The mainstream approach (as stated forcefully by Rambam his Sefer HaMitzvot as well as in his Mishneh Torah) is that Hallel is a rabbinic commandment. As such there is no mention of it in the Torah (Pentateuch). There is also no (explicit) mention in the rest of Tanach.
What we do have is the Talmud in Arachin 10a which tells us on which days we are obligated to recite Hallel.
The Talmud in Shabbat 23a asks (with reference to the similarly rabbinic commandment to light Chanukah lights) how we can say in the blessing that G-d commanded us to perform this commandment, when it is rabbinic in nature?
Two answers are given:
רב אויא אמר מלא תסור רב נחמיה אמר שאל אביך ויגדך זקניך ויאמרו לך
Rav Avya said, “From ‘You shall not depart’ (Devarim 17:11).” Rav Nehemiah said, “‘Ask your father and he will tell you, your elders and they will say to you’ (Devarim 32:7).”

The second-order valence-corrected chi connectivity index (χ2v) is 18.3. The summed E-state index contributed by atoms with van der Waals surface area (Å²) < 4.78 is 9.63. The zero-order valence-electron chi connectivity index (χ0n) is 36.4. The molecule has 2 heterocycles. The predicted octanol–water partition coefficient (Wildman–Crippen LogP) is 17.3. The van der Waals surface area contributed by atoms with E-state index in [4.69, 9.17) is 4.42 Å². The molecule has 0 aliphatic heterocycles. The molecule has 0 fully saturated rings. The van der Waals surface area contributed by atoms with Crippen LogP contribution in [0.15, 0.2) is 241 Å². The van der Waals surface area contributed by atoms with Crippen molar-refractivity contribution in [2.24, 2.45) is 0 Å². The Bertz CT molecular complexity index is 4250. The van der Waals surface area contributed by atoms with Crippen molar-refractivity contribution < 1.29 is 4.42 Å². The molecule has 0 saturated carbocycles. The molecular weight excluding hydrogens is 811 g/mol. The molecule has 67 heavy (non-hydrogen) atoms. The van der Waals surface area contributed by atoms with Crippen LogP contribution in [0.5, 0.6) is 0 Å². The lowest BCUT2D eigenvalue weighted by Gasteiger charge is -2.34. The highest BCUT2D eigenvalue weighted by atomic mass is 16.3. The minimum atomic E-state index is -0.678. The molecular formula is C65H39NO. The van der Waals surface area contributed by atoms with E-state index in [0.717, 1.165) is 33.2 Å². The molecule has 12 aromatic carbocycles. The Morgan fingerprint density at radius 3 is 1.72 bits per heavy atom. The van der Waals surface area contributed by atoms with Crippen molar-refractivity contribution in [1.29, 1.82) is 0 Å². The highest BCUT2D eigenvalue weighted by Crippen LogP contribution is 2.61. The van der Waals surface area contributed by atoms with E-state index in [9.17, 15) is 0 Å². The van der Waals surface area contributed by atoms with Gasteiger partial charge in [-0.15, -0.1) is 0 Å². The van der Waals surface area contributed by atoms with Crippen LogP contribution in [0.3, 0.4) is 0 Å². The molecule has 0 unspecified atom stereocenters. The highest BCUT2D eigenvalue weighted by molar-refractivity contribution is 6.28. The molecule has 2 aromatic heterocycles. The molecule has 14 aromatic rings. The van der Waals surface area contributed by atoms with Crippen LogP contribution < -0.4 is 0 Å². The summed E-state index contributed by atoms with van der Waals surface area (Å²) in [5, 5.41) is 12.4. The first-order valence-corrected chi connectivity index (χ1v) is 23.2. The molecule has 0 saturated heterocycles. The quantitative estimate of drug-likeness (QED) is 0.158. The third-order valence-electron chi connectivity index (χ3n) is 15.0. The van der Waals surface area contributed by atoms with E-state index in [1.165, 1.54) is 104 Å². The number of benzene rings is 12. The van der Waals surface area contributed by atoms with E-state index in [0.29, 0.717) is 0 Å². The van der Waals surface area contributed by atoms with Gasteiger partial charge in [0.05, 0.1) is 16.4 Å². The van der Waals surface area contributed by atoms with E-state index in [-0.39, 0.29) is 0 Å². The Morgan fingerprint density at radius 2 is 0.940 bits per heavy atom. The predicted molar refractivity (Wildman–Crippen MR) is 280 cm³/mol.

With all that being said, Behag includes the recitation of Hallel in his count of the 613 commandments, implying that it indeed has a biblical source. Various explanations of his viewpoint have been offered, including:
Ramban: Reciting Hallel on the biblical pilgrimage festivals may be a halacha lemoshe misinai, or it could be a fulfillment of the biblical requirement to rejoice on those days.
Chatam Sofer: Reciting Hallel on Chanukah is mandated by a biblically binding argumentum a fortiori: If we are commanded to praise G-d by recounting the miracles of the Exodus on Passover (which only involved a redemption from slavery), then we are certainly, biblically, commanded to praise G-d for saving our very lives on Chanukah.